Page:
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Cathal Kelly, sports reporter/columnist for the Globe and Mail. (FRED LUM/THE GLOBE AND MAIL)

Cathal Kelly, sports reporter/columnist for the Globe and Mail.

(FRED LUM/THE GLOBE AND MAIL)

CATHAL KELLY

Kelly: Shanahan in a Mimico state of mind Add to ...

When Brendan Shanahan was 16 years old and leaving home for the first time, he was asked to fill out a form listing, amongst other things, his hometown.

This required a family meeting.

“I went to my brothers and said, ‘Y’know, should I …” – and here Shanahan screws himself into a posture of extreme discomfort – “… should I say Toronto?’”

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A small, comedic pause. Shanahan clasps his hands in pre-penitence.

“And my brothers said, ‘Eff that. You’re from Mimico.’”

Throughout his long career, Shanahan’s hockey cards listed Mimico as his birthplace, though the neighbourhood at the west-end of Toronto proper is not a borough or a town or any sort of place at all. It’s a state of mind.

Shanahan was once asked by a friend in New York to explain Mimico, and the only point of reference he could come up with was Hell’s Kitchen. That’s an apt parallel. If you want to understand Shanahan’s view of life, Mimico is the key.

It is – speaking in non-specific ethnic terms – the north-of-49 nexus of Irish Omerta.

Mimico is The Fight Club of Toronto neighbourhoods. No shame in losing, as long as you went down swinging. And for God’s sakes, keep yourself to yourself. Nobody needs to know your business.

Shanahan hasn’t spent a significant amount of time in his birthplace for 15 years, but he still talks about it in those exceptional terms.

“Toronto has changed a lot,” Shanahan says. “Mimico hasn’t changed at all.”

Neither, it seems, has he.

On Wednesday, exactly one month into his new job, Shanahan went to the Buglers of the Apocalypse who cover the team. He spent about an hour with each of the four daily papers explaining in broad, learned terms why he wasn’t going to explain anything to them.

Upon arrival, we knew nothing about the Shanahan style, or whether he is interested in any particular style at all. We still don’t.

Asked which team he currently likes most, Shanahan said, “Whichever one wins the Cup.”

We do know that he is not an admirer of the Leafs compulsive and often disastrous habit of oversharing.

“I think there were some unfortunate remarks made over the course of the season,” Shanahan says. One gets the strong sense that the word ‘unfortunate’ is superfluous in that sentence. Shanahan is not a great fan of remarks, full stop.

In turn, I’m a great fan of body language as the truest thing anyone says to you. Watch a man sit down, and you know where you stand with him.

Shanahan maintains the physique of his playing days. He is an imposing specimen. When he sits, he angles himself away from the person he’s addressing, leg crossed, but hands still entwined in front of him. His body is at odds with itself. His posture says, ‘I don’t want to intimidate you. But I could.’ It is the affect of a man who expects to be the most formidable in any room he enters.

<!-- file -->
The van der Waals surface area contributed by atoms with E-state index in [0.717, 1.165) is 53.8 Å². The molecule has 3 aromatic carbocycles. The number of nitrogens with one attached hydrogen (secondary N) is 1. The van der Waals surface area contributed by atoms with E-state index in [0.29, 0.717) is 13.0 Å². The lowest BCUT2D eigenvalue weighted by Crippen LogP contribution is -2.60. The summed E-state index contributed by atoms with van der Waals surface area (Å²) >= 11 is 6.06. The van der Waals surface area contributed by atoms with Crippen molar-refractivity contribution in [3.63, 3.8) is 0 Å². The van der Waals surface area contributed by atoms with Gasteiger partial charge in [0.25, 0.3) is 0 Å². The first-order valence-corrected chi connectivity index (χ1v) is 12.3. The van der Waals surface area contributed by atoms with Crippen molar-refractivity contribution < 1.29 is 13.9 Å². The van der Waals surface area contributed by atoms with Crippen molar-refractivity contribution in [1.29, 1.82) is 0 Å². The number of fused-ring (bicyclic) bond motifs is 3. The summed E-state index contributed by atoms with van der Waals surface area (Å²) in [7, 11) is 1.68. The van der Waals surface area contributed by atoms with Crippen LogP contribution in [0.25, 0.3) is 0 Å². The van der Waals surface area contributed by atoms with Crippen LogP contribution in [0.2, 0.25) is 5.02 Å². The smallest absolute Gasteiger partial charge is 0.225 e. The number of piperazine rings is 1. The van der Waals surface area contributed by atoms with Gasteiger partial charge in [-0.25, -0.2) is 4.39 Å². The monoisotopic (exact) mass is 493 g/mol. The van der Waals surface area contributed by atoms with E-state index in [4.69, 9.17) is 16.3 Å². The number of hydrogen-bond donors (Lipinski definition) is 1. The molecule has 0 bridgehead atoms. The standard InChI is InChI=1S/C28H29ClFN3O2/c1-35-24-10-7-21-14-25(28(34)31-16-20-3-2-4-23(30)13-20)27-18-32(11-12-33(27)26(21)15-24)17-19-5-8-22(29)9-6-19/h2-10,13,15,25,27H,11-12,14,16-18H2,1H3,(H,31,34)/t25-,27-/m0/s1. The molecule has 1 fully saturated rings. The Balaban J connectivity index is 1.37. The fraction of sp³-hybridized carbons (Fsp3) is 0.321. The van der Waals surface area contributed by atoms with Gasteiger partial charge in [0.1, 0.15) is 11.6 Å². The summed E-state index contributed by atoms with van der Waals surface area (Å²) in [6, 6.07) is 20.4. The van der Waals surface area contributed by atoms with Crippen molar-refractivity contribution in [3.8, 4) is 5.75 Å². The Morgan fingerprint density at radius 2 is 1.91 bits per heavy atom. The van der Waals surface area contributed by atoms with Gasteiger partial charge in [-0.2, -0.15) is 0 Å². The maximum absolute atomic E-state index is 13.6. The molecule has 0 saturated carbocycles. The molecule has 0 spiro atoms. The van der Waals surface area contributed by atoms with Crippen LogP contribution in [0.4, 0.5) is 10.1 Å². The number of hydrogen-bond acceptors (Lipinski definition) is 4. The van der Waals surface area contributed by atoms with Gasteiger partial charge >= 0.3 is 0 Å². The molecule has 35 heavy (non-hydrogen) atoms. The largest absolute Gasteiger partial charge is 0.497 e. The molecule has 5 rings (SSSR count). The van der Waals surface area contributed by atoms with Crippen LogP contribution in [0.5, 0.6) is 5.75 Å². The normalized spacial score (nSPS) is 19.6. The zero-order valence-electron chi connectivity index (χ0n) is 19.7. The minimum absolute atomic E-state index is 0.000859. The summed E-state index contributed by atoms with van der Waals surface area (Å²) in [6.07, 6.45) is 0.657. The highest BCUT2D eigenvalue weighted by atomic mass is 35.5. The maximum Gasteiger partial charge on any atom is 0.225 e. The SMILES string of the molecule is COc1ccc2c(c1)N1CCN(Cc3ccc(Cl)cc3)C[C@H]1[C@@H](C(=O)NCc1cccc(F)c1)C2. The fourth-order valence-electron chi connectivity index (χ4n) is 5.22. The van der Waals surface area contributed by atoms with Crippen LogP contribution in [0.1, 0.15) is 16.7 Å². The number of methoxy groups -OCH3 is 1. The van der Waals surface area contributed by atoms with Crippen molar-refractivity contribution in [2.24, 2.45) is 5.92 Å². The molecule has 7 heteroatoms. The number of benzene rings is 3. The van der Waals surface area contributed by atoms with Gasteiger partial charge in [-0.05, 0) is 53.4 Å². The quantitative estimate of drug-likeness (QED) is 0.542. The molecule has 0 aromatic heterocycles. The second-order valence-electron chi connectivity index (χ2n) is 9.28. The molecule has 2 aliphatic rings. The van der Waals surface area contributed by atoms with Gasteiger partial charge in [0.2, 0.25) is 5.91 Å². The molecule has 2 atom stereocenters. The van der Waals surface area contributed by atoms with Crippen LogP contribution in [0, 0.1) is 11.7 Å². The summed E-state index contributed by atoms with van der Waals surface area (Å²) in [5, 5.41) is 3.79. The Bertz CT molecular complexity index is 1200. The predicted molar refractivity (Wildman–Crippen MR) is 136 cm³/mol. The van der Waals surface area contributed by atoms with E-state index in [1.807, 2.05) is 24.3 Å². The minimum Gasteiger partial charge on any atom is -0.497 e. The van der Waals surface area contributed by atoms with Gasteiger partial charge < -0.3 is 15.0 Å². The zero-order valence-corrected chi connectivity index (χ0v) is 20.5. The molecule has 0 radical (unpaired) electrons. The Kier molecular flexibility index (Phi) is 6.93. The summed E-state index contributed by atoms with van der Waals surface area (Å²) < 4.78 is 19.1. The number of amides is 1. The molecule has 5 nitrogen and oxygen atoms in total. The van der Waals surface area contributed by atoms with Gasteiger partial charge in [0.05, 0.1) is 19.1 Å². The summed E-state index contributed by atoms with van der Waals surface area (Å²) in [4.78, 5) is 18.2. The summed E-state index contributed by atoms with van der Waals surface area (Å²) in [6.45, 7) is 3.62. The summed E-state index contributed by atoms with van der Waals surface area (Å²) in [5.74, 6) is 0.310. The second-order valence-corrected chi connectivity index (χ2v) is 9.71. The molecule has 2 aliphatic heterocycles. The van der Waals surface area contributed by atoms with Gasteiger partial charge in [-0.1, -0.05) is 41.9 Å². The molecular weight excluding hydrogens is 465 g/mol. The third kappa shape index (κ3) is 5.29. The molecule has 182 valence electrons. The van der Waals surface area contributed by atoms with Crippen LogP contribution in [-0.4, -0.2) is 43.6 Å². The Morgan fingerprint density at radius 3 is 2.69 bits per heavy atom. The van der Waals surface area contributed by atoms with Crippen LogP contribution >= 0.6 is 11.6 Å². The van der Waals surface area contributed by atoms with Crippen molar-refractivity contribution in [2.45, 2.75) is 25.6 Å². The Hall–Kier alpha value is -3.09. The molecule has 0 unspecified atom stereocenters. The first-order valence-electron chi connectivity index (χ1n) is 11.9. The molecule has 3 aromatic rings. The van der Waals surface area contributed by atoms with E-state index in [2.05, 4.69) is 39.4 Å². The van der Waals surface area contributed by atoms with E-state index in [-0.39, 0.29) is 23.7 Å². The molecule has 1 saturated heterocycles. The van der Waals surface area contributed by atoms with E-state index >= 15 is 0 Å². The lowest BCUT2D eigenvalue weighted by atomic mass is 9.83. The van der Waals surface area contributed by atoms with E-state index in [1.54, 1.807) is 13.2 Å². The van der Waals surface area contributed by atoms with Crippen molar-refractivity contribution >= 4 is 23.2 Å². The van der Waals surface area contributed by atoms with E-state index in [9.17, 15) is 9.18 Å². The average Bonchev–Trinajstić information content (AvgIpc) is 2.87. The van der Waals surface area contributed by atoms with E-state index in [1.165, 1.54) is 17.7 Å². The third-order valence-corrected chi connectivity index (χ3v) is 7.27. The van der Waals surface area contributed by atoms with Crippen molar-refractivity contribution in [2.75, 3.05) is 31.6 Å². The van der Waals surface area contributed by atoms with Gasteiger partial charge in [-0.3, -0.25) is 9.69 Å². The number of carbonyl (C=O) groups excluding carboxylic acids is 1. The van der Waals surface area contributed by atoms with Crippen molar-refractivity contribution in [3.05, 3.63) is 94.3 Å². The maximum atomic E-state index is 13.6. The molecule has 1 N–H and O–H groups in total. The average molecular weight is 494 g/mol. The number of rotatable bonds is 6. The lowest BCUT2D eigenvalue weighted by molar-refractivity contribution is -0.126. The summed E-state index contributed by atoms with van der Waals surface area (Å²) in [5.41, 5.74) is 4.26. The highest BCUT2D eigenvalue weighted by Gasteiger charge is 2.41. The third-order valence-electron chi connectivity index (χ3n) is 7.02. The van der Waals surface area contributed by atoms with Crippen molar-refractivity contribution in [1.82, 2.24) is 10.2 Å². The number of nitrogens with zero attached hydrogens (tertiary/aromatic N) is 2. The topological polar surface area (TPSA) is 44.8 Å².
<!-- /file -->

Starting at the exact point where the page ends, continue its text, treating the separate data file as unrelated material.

If his frame is speaking to you, his words are not.

What I gathered from those 45 minutes: the Leafs may look very different before the start of next season. Also, they may not.

What could be improved? Everything. Does it need to be? Not necessarily. Also: Yes.

Is there a plan? Of course. What’s the plan? Next question.

This is the most heartening sign yet about the Shanahan Era.

(Note: Taken alongside the re-upping of coach Randy Carlyle, it is also only the second sign of the Shanahan Era.) There is one sort of organization that should talk a lot in sports – one that’s winning.

Buoyed through their short window of success by oversized presences like Pat Burns and Pat Quinn, the Leafs got used to saying too much.

Coaches like Paul Maurice and Ron Wilson never said a bunch, but everything they did served as a misplaced arrow. The media was able to pull it out of a nearby tree trunk and then stab them with it until they died.

Brian Burke built his public-speaking approach in winning organizations – say many things, and loudly. The same line that’s witty on a Cup winner is professional suicide on a loser.

When someone in our meeting mentioned Randy Carlyle’s “confusion” about the problems that beset his team, Shanahan jumped in to correct him.

“Mind boggling,” he said, referencing Carlyle’s ill-chosen go-to term.

We left the day no wiser about what route Shanahan plans to take, and with no expectation things will become clear until they’ve already happened.

This is alarmingly prudent and judicious given the landscape of the market, where every decision taken by the Leafs is wrong because it was taken by the Leafs.

That’s the lesson of Mimico (and every other sensible place) – that the guy doing all the talking before the fight starts is the one who’s going to lose.

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